Indian-American couple die in crash
A top Indian-origin neurologist and his doctor wife were killed when their single-engine aircraft which he was flying, crashed into a corn field in Ohio shortly after takeoff, US authorities said on Monday.india Updated: Jun 21, 2011 01:44 IST
A top Indian-origin neurologist and his doctor wife were killed when their single-engine aircraft which he was flying, crashed into a corn field in Ohio shortly after takeoff, US authorities said on Monday.
Viswanathan Rajaraman, the 54-year-old pilot, and Mary J Sundaram, his 50-year-old wife and the only passenger, were attempting to take off from Rickenbacker International Airport in Columbus when the incident happened just before 9am, nj.com reported citing Ohio State Highway Patrol.
Rajaraman, a leading New Jersey neurosurgeon, and his wife were returning to Essex County Airport in Fairfield, which they flew out of on Friday afternoon, according to the aviation website Flight Aware. It was not clear why they were in Ohio for the weekend.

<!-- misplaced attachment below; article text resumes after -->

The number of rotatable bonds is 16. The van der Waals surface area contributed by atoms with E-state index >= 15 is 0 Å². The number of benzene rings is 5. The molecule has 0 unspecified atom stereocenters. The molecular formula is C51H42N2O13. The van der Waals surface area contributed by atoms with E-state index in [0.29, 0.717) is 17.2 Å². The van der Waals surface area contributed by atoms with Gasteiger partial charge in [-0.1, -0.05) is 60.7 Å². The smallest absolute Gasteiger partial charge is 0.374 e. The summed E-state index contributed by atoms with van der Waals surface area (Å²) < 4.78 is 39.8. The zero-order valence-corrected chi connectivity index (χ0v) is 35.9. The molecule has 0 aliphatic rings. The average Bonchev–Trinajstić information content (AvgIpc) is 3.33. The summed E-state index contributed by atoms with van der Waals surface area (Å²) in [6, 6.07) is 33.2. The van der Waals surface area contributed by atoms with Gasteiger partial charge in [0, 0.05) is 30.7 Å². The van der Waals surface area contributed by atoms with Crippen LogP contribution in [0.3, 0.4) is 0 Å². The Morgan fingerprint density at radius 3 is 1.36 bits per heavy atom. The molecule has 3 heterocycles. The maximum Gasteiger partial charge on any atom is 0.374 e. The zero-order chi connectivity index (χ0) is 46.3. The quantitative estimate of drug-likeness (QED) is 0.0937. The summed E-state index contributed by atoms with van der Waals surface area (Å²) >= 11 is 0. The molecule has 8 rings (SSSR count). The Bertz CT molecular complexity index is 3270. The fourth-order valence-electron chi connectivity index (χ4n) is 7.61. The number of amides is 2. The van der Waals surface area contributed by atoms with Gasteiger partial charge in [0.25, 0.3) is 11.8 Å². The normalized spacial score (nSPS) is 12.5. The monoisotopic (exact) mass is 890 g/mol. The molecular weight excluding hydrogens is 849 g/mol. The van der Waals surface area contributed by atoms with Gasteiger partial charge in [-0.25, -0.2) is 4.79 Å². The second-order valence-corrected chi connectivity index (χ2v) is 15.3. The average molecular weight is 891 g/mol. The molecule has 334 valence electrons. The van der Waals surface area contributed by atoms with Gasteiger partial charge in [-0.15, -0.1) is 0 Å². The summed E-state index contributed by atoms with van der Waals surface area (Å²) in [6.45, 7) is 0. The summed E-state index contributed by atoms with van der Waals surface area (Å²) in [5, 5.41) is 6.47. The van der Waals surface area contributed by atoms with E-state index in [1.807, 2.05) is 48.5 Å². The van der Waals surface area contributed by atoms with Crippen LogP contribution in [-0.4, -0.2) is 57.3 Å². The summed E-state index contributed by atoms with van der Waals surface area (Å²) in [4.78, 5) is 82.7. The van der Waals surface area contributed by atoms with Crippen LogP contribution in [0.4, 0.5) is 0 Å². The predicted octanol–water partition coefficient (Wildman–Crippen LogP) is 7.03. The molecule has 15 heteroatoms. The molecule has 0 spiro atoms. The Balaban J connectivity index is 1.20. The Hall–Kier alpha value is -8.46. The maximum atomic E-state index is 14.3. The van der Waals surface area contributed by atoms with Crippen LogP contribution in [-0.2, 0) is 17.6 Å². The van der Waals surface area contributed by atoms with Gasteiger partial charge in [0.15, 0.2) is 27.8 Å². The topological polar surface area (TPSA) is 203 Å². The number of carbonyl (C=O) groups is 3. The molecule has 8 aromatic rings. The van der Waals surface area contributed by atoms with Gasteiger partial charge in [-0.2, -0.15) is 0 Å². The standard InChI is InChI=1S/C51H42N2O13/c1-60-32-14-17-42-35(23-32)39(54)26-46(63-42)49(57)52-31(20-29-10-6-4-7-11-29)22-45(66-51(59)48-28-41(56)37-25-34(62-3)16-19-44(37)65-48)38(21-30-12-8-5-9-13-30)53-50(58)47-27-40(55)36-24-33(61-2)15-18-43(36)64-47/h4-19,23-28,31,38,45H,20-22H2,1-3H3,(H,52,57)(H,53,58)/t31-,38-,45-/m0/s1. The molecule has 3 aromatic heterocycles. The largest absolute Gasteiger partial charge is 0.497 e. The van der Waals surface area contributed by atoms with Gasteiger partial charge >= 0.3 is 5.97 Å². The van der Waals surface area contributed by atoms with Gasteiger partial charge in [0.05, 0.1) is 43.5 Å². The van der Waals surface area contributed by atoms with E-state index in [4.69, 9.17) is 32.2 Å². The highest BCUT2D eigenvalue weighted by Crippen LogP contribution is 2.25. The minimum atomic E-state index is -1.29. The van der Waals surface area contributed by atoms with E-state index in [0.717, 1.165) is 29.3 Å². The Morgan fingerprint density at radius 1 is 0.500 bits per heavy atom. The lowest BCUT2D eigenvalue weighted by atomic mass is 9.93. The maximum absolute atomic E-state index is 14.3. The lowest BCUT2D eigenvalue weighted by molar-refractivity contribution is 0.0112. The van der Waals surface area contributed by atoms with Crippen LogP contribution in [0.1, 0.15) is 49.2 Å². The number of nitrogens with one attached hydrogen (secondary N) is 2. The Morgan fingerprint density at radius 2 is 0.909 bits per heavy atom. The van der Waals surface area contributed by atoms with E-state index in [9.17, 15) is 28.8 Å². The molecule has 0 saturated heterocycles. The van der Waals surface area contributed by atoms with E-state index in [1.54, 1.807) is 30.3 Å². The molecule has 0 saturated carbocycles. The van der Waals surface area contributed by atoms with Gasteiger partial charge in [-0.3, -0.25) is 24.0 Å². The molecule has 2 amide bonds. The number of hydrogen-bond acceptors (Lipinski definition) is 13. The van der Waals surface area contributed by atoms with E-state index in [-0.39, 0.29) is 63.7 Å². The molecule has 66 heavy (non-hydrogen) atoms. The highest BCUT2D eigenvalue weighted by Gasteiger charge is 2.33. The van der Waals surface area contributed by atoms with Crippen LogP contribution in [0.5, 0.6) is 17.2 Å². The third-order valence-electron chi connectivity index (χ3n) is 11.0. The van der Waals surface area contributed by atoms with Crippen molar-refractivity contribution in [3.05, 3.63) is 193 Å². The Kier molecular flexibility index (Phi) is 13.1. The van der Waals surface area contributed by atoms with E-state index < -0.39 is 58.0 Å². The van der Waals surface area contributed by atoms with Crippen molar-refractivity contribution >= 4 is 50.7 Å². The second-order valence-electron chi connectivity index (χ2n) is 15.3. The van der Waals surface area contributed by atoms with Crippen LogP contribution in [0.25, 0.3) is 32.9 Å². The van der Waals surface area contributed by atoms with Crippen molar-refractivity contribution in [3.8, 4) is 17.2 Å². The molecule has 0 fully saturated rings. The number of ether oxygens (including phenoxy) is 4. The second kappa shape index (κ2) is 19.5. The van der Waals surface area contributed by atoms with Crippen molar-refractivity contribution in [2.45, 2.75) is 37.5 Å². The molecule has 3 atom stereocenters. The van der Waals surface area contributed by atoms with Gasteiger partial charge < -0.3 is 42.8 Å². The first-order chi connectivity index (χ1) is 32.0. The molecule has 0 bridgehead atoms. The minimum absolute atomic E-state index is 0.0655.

The cause of Sunday's plane crash is still under investigation. The Federal Aviation Administration sent investigators to the scene, but the National Transportation Safety Board will be heading up the probe, nj.com said citing said Tony Molinaro, an FAA spokesman.
Rajaraman, one of the top doctors in New Jersey, specialising in brain and spine cancer, was co-chief of neuro-oncology at Hackensack University Medical Centre's cancer centre. Sundaram was reportedly also a physician, but stopped practicing to raise the couple's daughter, Kaavya Viswanathan, now 24.
Originally from Chennai, the family moved around the world. They spent some time in the United Kingdom before moving to the United States in the mid-1990s.
Kaavya Viswanathan made news in 2006 as a Harvard undergraduate when she published the novel "How Opal Mehta Got Kissed, Got Wild, and Got a Life," a story she wrote in high school. The book made the New York Times bestsellers list.
But she was accused of plagiarism shortly after publication and copies of her book were pulled from stores and destroyed by her publisher.